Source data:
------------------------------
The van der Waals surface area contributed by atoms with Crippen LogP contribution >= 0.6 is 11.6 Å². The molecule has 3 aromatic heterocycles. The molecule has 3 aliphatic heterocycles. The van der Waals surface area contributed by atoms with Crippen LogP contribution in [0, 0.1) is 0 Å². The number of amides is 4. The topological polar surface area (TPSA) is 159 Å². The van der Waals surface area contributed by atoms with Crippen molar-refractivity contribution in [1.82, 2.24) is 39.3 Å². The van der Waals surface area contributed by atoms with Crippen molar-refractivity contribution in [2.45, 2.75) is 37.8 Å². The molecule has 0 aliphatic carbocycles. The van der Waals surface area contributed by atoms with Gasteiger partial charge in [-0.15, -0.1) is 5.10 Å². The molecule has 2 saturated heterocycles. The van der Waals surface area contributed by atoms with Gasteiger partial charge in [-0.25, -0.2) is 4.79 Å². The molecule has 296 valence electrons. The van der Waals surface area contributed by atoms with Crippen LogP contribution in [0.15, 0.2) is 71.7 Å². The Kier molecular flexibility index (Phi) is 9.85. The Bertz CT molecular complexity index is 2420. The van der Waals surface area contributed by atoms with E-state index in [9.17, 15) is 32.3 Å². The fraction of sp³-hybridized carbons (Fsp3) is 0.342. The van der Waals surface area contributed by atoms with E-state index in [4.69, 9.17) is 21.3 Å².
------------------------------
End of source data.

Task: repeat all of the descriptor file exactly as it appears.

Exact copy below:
The van der Waals surface area contributed by atoms with Crippen LogP contribution >= 0.6 is 11.6 Å². The molecule has 3 aromatic heterocycles. The molecule has 3 aliphatic heterocycles. The van der Waals surface area contributed by atoms with Crippen LogP contribution in [0, 0.1) is 0 Å². The number of amides is 4. The topological polar surface area (TPSA) is 159 Å². The van der Waals surface area contributed by atoms with Crippen molar-refractivity contribution in [1.82, 2.24) is 39.3 Å². The van der Waals surface area contributed by atoms with Crippen molar-refractivity contribution in [2.45, 2.75) is 37.8 Å². The molecule has 0 aliphatic carbocycles. The van der Waals surface area contributed by atoms with Gasteiger partial charge in [-0.15, -0.1) is 5.10 Å². The molecule has 2 saturated heterocycles. The van der Waals surface area contributed by atoms with Gasteiger partial charge in [-0.25, -0.2) is 4.79 Å². The molecule has 296 valence electrons. The van der Waals surface area contributed by atoms with Crippen LogP contribution in [0.15, 0.2) is 71.7 Å². The Kier molecular flexibility index (Phi) is 9.85. The Bertz CT molecular complexity index is 2420. The van der Waals surface area contributed by atoms with E-state index in [9.17, 15) is 32.3 Å². The fraction of sp³-hybridized carbons (Fsp3) is 0.342. The van der Waals surface area contributed by atoms with E-state index in [4.69, 9.17) is 21.3 Å².